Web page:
Next up for Supremes? Gay marriage

Given that the U.S. Supreme Court has upheld the Affordable Care Act, with two conservative justices joining the liberals to form a majority coalition, it is fair to speculate about the gay marriage ruling that’s coming up.

My trick knee is throbbing and it’s telling me the court is going to declare that gay couples can legally be married.

What’s more, if conservatives think they’re angry now at Chief Justice John Roberts’s ruling in favor of the ACA, wait to see the reaction if he decides that the 14th Amendment’s equal protection clause applies to gay couples.

Republicans, such as Sen. Ted Cruz of Texas, say that religious liberty is under attack. Cruz, who’s running for the GOP presidential nomination, told the Faith and Freedom Coalition: “I would encourage everyone here to be lifting up in prayer the court that they not engage in an act of naked and lawless judicial activism, tearing down the marriage laws adopted pursuant to the Constitution.”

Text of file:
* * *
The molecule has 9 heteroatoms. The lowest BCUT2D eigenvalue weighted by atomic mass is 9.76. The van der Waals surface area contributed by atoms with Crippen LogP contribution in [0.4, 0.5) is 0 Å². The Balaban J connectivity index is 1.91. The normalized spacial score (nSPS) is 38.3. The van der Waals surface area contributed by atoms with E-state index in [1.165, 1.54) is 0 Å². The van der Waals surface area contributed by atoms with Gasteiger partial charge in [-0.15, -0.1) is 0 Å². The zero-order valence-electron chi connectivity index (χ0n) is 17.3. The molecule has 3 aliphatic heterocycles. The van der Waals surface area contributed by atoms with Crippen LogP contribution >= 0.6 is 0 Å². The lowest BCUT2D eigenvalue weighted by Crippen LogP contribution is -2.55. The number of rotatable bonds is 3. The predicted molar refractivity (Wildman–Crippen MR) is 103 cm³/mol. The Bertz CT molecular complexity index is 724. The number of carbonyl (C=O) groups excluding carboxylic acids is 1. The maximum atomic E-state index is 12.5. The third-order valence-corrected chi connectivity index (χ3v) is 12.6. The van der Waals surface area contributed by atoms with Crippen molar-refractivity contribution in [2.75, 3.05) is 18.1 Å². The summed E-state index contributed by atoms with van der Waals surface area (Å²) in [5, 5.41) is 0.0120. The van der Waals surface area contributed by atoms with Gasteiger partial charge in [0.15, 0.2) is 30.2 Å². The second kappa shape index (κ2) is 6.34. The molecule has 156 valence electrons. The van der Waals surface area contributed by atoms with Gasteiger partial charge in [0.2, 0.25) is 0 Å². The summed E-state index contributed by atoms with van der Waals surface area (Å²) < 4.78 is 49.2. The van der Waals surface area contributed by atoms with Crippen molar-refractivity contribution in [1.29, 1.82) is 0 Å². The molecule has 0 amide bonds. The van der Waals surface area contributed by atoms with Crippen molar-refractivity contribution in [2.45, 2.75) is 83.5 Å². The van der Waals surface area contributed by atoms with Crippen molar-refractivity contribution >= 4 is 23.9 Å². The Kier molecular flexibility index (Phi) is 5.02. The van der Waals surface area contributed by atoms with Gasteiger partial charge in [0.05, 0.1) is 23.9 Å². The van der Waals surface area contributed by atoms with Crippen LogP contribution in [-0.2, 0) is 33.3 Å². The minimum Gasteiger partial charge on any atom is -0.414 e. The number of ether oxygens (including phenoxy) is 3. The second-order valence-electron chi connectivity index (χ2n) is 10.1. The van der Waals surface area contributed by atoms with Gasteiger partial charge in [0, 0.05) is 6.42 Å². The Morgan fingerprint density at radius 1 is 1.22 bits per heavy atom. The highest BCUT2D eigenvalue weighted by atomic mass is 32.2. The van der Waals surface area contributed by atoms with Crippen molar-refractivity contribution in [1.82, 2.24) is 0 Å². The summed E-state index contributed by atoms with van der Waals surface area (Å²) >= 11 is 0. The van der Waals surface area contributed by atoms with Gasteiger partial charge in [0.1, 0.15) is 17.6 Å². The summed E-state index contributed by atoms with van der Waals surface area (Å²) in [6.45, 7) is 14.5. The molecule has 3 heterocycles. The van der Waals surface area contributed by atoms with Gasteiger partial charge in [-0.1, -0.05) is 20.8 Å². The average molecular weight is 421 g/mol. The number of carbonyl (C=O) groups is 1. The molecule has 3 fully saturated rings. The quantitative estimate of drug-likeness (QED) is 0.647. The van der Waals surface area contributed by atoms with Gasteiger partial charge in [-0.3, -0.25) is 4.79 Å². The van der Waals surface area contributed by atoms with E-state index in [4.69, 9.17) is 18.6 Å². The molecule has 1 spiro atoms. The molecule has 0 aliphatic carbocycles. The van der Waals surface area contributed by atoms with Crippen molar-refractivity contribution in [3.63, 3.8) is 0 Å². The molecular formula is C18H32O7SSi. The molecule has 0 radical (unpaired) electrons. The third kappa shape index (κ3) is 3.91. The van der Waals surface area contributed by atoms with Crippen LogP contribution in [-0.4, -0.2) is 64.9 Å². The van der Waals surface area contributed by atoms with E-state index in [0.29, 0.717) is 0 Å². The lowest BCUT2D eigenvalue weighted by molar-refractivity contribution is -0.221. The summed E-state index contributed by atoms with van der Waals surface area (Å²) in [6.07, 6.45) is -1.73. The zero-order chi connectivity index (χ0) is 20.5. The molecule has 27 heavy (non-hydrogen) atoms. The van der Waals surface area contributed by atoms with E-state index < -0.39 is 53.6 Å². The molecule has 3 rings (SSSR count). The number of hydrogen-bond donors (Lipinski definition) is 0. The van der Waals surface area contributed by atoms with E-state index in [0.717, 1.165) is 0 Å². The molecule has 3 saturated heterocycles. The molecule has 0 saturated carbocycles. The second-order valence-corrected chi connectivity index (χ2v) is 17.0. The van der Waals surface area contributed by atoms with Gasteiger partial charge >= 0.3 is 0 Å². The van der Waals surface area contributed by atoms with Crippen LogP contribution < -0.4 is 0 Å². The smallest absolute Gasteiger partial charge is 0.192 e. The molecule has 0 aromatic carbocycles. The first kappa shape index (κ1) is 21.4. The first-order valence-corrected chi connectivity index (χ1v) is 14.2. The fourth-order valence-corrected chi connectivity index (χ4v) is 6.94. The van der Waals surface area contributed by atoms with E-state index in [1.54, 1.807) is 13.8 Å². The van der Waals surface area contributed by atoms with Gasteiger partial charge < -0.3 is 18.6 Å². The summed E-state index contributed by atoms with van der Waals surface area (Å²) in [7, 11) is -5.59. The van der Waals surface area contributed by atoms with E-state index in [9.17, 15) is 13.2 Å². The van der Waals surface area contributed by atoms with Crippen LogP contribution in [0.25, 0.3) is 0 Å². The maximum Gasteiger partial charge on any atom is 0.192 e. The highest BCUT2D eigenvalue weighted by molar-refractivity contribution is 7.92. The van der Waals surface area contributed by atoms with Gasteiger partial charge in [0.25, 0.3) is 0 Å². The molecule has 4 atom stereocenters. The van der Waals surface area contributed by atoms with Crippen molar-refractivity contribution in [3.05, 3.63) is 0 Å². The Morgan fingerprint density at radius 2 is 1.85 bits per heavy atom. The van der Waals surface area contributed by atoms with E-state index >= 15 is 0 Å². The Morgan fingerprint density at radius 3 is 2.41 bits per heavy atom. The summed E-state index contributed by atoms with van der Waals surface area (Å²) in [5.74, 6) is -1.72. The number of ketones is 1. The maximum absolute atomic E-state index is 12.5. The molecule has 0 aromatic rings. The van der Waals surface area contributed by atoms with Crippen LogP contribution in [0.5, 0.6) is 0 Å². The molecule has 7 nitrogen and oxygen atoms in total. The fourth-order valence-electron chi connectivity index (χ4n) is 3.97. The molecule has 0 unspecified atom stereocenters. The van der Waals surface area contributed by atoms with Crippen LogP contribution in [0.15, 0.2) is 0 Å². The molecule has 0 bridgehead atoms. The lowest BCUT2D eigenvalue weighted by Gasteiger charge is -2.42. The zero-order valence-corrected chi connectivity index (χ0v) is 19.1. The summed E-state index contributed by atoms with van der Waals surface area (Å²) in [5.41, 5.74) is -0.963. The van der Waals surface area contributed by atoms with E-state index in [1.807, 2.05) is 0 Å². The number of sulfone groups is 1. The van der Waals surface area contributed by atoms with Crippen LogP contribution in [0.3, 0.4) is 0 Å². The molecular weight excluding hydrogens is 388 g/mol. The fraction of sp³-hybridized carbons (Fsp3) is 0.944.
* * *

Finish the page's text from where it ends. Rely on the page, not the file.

There he goes again, using that word “lawless.”

The case under consideration deals with whether a gay couple can be married legally in one state and have it recognized in another. Federal judges have overturned state bans on gay marriage, declaring that such bans violate the 14th Amendment, which guarantees equal protection under the law for all citizens. Gay people are citizens, too.

The court surprised a lot of Americans — including me — by upholding the ACA.

I’m sensing a less-surprising outcome on the gay marriage issue.

The reaction, though, could be ferocious.

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